Blue Bottles: are also known as Portuguese Man (or Men) O’ War. Their scientific name is Physalia physalis. The specimen illustrated was one of a large number washed up on a beach on the North Coast of New South Wales.Wildlife
These jellyfish-like organisms have a gas-filled blue float that supports a number of specialized tentacles. These tentacles may be up to tem metres in length. Although superficially similar to jellyfish, Blue Bottles differ in a number of ways. A Blue Bottle is not a single organism but is a complicated colony of different organisms. Zooid is the name given to the individual members and they co-operate to form a jellyfish-like organism. The zooids perform different roles. Some will sting and capture prey; others eat the prey whilst some are in reproductive department of this complicated colony. Even the gas-filled float is a modified member of the colony. There are two types of floats. Some face left whilst others are angled to the right. A wind will push left and right-angled floats in different directions. Thus not all Blue Bottles will become marooned on the beach and expire. We find this survival mechanism rather remarkable. In fact the whole Blue Bottle colony organisation is mind-boggling.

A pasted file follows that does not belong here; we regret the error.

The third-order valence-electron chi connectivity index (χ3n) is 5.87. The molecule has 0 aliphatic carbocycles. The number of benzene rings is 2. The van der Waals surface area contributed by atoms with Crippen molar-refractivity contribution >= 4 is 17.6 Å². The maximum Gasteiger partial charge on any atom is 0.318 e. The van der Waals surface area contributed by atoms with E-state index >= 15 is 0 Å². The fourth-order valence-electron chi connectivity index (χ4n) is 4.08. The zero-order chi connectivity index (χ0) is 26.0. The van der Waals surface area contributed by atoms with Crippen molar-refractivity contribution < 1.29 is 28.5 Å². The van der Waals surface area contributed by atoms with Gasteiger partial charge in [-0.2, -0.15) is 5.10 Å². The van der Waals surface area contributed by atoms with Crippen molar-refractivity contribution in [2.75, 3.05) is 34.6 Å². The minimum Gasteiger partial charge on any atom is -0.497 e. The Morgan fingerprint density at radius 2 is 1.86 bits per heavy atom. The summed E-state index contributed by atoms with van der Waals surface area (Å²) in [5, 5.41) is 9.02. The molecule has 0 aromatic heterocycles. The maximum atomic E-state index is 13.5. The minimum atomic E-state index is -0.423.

Blue Bottles are dangerous organisms. Their tentacles are able to deliver painful stings to swimmers. They are able to sting even when lying dead on the beach.
Much of this information was gleaned from the excellent Wildlife of Sydney site:
Follow the link to Invertebrates then Jellyfish, anemones and corals.
Please refer to this site for First Aid information.